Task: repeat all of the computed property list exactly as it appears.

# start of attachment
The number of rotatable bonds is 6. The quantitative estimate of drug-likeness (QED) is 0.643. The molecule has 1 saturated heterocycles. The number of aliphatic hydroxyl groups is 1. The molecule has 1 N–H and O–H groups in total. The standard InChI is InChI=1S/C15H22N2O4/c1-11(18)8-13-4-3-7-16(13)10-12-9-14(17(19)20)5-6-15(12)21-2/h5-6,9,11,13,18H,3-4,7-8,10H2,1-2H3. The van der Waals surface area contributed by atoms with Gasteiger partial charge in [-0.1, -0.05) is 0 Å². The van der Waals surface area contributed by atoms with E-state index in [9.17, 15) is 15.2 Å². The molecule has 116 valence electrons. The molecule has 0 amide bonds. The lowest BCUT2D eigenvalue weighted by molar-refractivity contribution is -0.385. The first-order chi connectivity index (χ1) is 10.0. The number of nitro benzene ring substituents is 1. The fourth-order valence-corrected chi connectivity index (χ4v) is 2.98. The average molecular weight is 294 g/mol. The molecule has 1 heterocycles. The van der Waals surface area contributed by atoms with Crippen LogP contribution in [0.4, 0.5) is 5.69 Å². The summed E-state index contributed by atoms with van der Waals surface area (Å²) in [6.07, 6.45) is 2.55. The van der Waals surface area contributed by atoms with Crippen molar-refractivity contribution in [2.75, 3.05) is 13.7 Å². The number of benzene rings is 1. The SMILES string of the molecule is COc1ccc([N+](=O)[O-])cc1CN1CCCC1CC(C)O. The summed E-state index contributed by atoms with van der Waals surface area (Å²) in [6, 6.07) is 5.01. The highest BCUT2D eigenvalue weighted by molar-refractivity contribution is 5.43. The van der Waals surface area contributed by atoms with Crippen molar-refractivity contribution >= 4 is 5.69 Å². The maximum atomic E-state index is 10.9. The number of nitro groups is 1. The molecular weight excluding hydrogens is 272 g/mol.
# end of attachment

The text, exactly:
The number of rotatable bonds is 6. The quantitative estimate of drug-likeness (QED) is 0.643. The molecule has 1 saturated heterocycles. The number of aliphatic hydroxyl groups is 1. The molecule has 1 N–H and O–H groups in total. The standard InChI is InChI=1S/C15H22N2O4/c1-11(18)8-13-4-3-7-16(13)10-12-9-14(17(19)20)5-6-15(12)21-2/h5-6,9,11,13,18H,3-4,7-8,10H2,1-2H3. The van der Waals surface area contributed by atoms with Gasteiger partial charge in [-0.1, -0.05) is 0 Å². The van der Waals surface area contributed by atoms with E-state index in [9.17, 15) is 15.2 Å². The molecule has 116 valence electrons. The molecule has 0 amide bonds. The lowest BCUT2D eigenvalue weighted by molar-refractivity contribution is -0.385. The first-order chi connectivity index (χ1) is 10.0. The number of nitro benzene ring substituents is 1. The fourth-order valence-corrected chi connectivity index (χ4v) is 2.98. The average molecular weight is 294 g/mol. The molecule has 1 heterocycles. The van der Waals surface area contributed by atoms with Crippen LogP contribution in [0.4, 0.5) is 5.69 Å². The summed E-state index contributed by atoms with van der Waals surface area (Å²) in [6.07, 6.45) is 2.55. The van der Waals surface area contributed by atoms with Crippen molar-refractivity contribution in [2.75, 3.05) is 13.7 Å². The number of benzene rings is 1. The SMILES string of the molecule is COc1ccc([N+](=O)[O-])cc1CN1CCCC1CC(C)O. The summed E-state index contributed by atoms with van der Waals surface area (Å²) in [6, 6.07) is 5.01. The highest BCUT2D eigenvalue weighted by molar-refractivity contribution is 5.43. The van der Waals surface area contributed by atoms with Crippen molar-refractivity contribution >= 4 is 5.69 Å². The maximum atomic E-state index is 10.9. The number of nitro groups is 1. The molecular weight excluding hydrogens is 272 g/mol.